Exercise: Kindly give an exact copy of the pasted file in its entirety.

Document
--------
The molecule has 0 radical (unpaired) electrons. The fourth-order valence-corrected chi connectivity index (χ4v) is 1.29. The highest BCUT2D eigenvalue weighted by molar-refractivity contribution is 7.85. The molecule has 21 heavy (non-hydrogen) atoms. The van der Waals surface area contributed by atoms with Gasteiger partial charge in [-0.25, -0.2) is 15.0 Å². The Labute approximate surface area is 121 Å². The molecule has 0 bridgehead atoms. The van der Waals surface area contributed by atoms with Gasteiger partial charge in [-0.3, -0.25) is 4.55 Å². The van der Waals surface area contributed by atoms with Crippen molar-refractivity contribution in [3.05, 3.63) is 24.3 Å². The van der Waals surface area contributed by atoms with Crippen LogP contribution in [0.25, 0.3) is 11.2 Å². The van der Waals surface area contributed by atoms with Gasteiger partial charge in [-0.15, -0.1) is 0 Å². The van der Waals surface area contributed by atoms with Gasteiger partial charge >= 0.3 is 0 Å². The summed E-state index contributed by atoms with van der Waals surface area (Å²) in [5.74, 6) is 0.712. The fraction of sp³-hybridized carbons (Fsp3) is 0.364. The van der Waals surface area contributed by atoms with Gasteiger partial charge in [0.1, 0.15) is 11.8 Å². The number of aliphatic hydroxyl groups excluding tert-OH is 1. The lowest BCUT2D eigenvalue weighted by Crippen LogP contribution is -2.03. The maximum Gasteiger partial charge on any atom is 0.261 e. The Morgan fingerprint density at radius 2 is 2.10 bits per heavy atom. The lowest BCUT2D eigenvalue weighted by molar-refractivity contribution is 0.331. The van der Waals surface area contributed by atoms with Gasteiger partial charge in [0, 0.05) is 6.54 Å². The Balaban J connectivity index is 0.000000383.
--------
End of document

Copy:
The molecule has 0 radical (unpaired) electrons. The fourth-order valence-corrected chi connectivity index (χ4v) is 1.29. The highest BCUT2D eigenvalue weighted by molar-refractivity contribution is 7.85. The molecule has 21 heavy (non-hydrogen) atoms. The van der Waals surface area contributed by atoms with Gasteiger partial charge in [-0.25, -0.2) is 15.0 Å². The Labute approximate surface area is 121 Å². The molecule has 0 bridgehead atoms. The van der Waals surface area contributed by atoms with Gasteiger partial charge in [-0.3, -0.25) is 4.55 Å². The van der Waals surface area contributed by atoms with Crippen molar-refractivity contribution in [3.05, 3.63) is 24.3 Å². The van der Waals surface area contributed by atoms with Crippen LogP contribution in [0.25, 0.3) is 11.2 Å². The van der Waals surface area contributed by atoms with Gasteiger partial charge in [-0.15, -0.1) is 0 Å². The van der Waals surface area contributed by atoms with Gasteiger partial charge >= 0.3 is 0 Å². The summed E-state index contributed by atoms with van der Waals surface area (Å²) in [5.74, 6) is 0.712. The fraction of sp³-hybridized carbons (Fsp3) is 0.364. The van der Waals surface area contributed by atoms with Gasteiger partial charge in [0.1, 0.15) is 11.8 Å². The number of aliphatic hydroxyl groups excluding tert-OH is 1. The lowest BCUT2D eigenvalue weighted by Crippen LogP contribution is -2.03. The maximum Gasteiger partial charge on any atom is 0.261 e. The Morgan fingerprint density at radius 2 is 2.10 bits per heavy atom. The lowest BCUT2D eigenvalue weighted by molar-refractivity contribution is 0.331. The van der Waals surface area contributed by atoms with Gasteiger partial charge in [0, 0.05) is 6.54 Å². The Balaban J connectivity index is 0.000000383.